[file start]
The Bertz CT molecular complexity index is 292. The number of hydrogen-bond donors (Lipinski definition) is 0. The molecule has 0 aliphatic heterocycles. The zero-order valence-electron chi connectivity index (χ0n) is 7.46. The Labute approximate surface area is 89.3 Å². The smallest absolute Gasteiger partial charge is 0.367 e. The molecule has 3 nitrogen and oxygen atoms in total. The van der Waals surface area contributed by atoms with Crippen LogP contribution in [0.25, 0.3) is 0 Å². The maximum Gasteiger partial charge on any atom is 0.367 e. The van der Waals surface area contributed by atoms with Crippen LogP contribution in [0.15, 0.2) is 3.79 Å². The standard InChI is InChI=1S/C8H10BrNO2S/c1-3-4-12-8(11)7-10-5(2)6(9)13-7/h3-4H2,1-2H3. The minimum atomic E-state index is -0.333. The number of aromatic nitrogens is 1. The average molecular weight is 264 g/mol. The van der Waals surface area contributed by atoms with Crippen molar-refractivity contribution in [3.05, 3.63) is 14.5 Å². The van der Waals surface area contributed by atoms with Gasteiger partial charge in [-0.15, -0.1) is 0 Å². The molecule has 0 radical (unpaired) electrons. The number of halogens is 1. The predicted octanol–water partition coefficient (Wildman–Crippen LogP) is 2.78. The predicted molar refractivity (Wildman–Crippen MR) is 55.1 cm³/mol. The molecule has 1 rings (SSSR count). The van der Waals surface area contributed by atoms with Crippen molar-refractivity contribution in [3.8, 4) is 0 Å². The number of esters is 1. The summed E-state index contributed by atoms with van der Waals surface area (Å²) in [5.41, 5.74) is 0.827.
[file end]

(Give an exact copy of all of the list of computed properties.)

The Bertz CT molecular complexity index is 292. The number of hydrogen-bond donors (Lipinski definition) is 0. The molecule has 0 aliphatic heterocycles. The zero-order valence-electron chi connectivity index (χ0n) is 7.46. The Labute approximate surface area is 89.3 Å². The smallest absolute Gasteiger partial charge is 0.367 e. The molecule has 3 nitrogen and oxygen atoms in total. The van der Waals surface area contributed by atoms with Crippen LogP contribution in [0.25, 0.3) is 0 Å². The maximum Gasteiger partial charge on any atom is 0.367 e. The van der Waals surface area contributed by atoms with Crippen LogP contribution in [0.15, 0.2) is 3.79 Å². The standard InChI is InChI=1S/C8H10BrNO2S/c1-3-4-12-8(11)7-10-5(2)6(9)13-7/h3-4H2,1-2H3. The minimum atomic E-state index is -0.333. The number of aromatic nitrogens is 1. The average molecular weight is 264 g/mol. The van der Waals surface area contributed by atoms with Crippen molar-refractivity contribution in [3.05, 3.63) is 14.5 Å². The van der Waals surface area contributed by atoms with Gasteiger partial charge in [-0.15, -0.1) is 0 Å². The molecule has 0 radical (unpaired) electrons. The number of halogens is 1. The predicted octanol–water partition coefficient (Wildman–Crippen LogP) is 2.78. The predicted molar refractivity (Wildman–Crippen MR) is 55.1 cm³/mol. The molecule has 1 rings (SSSR count). The van der Waals surface area contributed by atoms with Crippen molar-refractivity contribution in [3.8, 4) is 0 Å². The number of esters is 1. The summed E-state index contributed by atoms with van der Waals surface area (Å²) in [5.41, 5.74) is 0.827.